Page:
What’s The Deal With Brain-to-Brain Interfaces?


When I first heard the term ‘brain-to-brain interfaces’, my knee-jerk response was – don’t we already have those?  Didn’t we used to call them people?  But sarcasm aside, it was clear that a new variety of BCI technology had arrived, complete with its own corporate acronym ‘B2B.’

For those new to the topic, brain-to-brain interfaces represent an amalgamation of two existing technologies.  Input is represented by volitional changes in the EEG activity of the ‘sender’ as would be the case for any type of ‘active’ BCI.  This signal is converted into an input signal for a robotised version of transcrannial magnetic stimulation (TMS) placed at a strategic location on the head of the ‘receiver.’

TMS works by discharging an electrical current in brief pulses via a stimulating coil.  These pulses create a magnetic field that induces an electrical current in the surface of the cortex that is sufficiently strong to induce neuronal depolarisation.  Because activity in the brain beneath the coil is directly modulated by this current, TMS is capable of inducing specific types of sensory phenomena or behaviour.  You can find an introduction to TMS here (it’s an old pdf but freely available).

A couple of papers were published in PLOS One at the end of last year describing two distinct types of brain-to-brain interface between humans.

One system was created by Rajesh Rao and colleagues at the University of Washington in Seattle.  This team had their sender engage in motor imagery to modulate the mu rhythm  of the EEG in the sensorimotor cortex.  The sender was one of three ‘pairs’ of six participants who took part in the study, who were required to ‘play’ a simple missile defence-style computer game that involved  firing a cannon to halt an incoming rocket.  In order to fire the cannon at the right time, the sender had to imagine moving his or her right hand, this act of motor imagery prompted a suppression of the mu rhythm, which activated the TMS coil placed over the head of the receiver.  This participant had the far easiest job of sitting in a separate room and staring at a blank wall until the TMS coil stimulated his motor cortex, resulting in an involuntary jerk of the right hand, which activated a touchpad that issued the command for the cannon to fire.  You can read the full paper here that appeared in PLOS One in November 2014.

The second paper was published in PLOS One in August 2014 and represented the work of Giulio Ruffini and his colleagues at StarLab in Barcelona.  This brain-to-brain interface also relied on changes in the EEG due to motor imagery on the part of the sender and a TMS coil placed on the head of the receiver.  But it was also different from the system created in Seattle in a number of ways.  First of all,  EEG data from the sender was recorded in India and it was used to activate a TMS coil over the receiver who was situated in France.  The sender was also trained to generate two types of motor imagery, one associated with movement of the hands and a second that corresponded with foot movement.  The distinct EEG signatures of hand and foot imagery were used to create a binary communication system of 1 and 0 respectively.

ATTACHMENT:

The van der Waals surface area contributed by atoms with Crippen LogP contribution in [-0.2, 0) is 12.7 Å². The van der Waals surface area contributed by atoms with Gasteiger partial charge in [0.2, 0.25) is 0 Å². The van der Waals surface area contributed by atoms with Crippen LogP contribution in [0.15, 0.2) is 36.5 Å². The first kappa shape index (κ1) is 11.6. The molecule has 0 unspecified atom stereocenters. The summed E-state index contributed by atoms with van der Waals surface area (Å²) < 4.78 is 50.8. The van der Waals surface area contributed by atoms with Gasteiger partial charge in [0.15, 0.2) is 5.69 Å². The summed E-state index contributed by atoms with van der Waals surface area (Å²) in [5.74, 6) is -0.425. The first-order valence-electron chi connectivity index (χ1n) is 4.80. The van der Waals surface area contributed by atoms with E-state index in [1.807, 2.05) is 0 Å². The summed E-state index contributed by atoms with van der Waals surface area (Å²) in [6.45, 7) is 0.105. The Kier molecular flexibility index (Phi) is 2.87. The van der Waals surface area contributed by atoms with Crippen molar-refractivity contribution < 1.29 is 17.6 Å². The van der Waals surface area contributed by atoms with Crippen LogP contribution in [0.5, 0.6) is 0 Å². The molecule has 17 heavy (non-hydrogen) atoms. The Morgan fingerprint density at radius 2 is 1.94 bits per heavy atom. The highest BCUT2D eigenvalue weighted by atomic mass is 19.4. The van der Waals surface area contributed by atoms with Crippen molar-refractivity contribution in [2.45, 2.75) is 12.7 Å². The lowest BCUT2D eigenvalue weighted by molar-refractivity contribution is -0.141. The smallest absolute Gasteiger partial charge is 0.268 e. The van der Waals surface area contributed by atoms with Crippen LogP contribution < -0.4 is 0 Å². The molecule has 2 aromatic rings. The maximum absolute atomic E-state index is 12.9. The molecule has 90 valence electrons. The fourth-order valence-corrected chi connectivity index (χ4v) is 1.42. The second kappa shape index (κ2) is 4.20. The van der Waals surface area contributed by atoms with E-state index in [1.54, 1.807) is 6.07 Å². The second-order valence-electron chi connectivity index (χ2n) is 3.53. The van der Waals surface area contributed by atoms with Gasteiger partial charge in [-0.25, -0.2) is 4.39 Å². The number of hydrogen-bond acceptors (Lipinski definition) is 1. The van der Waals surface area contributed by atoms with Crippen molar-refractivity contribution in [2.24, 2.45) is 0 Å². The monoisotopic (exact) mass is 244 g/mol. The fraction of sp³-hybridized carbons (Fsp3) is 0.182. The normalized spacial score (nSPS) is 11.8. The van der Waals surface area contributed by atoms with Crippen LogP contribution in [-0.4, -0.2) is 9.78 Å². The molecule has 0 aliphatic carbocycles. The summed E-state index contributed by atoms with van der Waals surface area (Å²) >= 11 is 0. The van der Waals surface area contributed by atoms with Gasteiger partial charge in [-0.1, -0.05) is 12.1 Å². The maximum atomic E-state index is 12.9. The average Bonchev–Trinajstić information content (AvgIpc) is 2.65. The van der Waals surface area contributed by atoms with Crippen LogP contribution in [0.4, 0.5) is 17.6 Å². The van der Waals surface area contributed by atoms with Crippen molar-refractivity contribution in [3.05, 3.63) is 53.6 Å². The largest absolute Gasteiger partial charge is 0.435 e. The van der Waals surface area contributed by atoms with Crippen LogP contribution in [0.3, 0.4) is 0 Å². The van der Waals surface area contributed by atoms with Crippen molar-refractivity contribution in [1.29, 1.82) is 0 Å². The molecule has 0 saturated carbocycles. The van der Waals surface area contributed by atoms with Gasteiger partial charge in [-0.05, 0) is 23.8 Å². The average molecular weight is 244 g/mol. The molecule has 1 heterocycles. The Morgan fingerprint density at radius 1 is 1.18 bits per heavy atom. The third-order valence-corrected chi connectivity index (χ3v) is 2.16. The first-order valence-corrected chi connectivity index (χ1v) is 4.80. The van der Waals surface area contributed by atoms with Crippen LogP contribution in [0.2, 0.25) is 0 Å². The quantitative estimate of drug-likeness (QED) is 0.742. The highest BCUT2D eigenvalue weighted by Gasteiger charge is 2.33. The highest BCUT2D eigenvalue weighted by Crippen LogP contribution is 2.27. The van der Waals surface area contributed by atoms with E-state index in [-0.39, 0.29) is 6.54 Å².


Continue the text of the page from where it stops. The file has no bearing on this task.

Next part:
Things get more interesting with the TMS stimulation metered out to the receiver in France.  This time, the coil was placed over the visual cortex of the brain in order to create a phosphene that could be ‘seen’ by the receiver.  Phosphenes are defined as the experience of seeing light when light has not actually entered through the eye.  If you close your eyes and press your knuckles onto your closed eyes, you’ll see spots of light dancing around your field of vision – they are called pressure phosphenes.  Stimulating the visual cortex via TMS created the same kind of sensory experience.  In this case, when the blindfolded receiver had an impression of spot dancing in his or her visual field, they know that a 1 has been transmitted by the sender.

The clever thing about the system created by Ruffini and his colleagues is that the sender can actively transmit two distinct bits of information, a 1 or a 0 – and the authors put that capacity to good use by training the sender to transmit short streams of ones and zeros in order to compose a word, just like Morse code.  So, one of the two pairs of participants who used the system were able to transmit the words “hola” (hello) and “ciao” (goodbye) as a 5-bit cypher.  The full PLOS One paper is available here.

After both papers were published, there was a minor spat that played out on the IEEE Spectrum website as the Ruffini system was dismissed as a ‘stunt’ by one researcher in the UK amidst a degree of disagreement between the two teams.  Rao being irked that an online paper published in July 2013 was not cited by Ruffini et al whilst the latter claimed that Rao’s system was not really brain-to-brain because the receiver was not consciously aware of the signal transmitted by the receiver.